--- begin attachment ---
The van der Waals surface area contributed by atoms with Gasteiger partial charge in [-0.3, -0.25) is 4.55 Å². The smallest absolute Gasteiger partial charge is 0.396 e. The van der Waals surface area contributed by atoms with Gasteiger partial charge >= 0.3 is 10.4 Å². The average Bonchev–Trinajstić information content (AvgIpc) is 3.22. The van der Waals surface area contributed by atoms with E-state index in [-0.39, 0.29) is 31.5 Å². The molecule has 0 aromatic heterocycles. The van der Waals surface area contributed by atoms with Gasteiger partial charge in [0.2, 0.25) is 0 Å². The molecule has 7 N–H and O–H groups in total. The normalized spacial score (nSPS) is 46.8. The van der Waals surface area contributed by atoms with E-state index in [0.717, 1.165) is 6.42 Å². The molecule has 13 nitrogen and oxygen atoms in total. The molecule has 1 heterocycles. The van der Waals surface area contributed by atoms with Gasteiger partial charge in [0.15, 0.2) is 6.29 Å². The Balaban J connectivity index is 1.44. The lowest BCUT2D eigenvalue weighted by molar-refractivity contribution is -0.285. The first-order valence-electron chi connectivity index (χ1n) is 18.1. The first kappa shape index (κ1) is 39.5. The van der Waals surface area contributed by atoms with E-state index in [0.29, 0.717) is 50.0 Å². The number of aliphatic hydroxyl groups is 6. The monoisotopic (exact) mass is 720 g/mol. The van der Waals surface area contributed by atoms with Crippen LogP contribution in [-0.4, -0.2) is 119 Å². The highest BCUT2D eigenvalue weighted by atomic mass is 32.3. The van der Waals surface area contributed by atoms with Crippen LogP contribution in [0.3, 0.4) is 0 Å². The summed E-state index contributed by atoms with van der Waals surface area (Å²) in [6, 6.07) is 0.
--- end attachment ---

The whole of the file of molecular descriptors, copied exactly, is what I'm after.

The van der Waals surface area contributed by atoms with Gasteiger partial charge in [-0.3, -0.25) is 4.55 Å². The smallest absolute Gasteiger partial charge is 0.396 e. The van der Waals surface area contributed by atoms with Gasteiger partial charge >= 0.3 is 10.4 Å². The average Bonchev–Trinajstić information content (AvgIpc) is 3.22. The van der Waals surface area contributed by atoms with E-state index in [-0.39, 0.29) is 31.5 Å². The molecule has 0 aromatic heterocycles. The van der Waals surface area contributed by atoms with Gasteiger partial charge in [0.2, 0.25) is 0 Å². The molecule has 7 N–H and O–H groups in total. The normalized spacial score (nSPS) is 46.8. The van der Waals surface area contributed by atoms with E-state index in [0.717, 1.165) is 6.42 Å². The molecule has 13 nitrogen and oxygen atoms in total. The molecule has 1 heterocycles. The van der Waals surface area contributed by atoms with Gasteiger partial charge in [0.15, 0.2) is 6.29 Å². The Balaban J connectivity index is 1.44. The lowest BCUT2D eigenvalue weighted by molar-refractivity contribution is -0.285. The first-order valence-electron chi connectivity index (χ1n) is 18.1. The first kappa shape index (κ1) is 39.5. The van der Waals surface area contributed by atoms with E-state index in [0.29, 0.717) is 50.0 Å². The number of aliphatic hydroxyl groups is 6. The monoisotopic (exact) mass is 720 g/mol. The van der Waals surface area contributed by atoms with Crippen LogP contribution in [-0.4, -0.2) is 119 Å². The highest BCUT2D eigenvalue weighted by atomic mass is 32.3. The van der Waals surface area contributed by atoms with Crippen LogP contribution in [0.3, 0.4) is 0 Å². The summed E-state index contributed by atoms with van der Waals surface area (Å²) in [6, 6.07) is 0.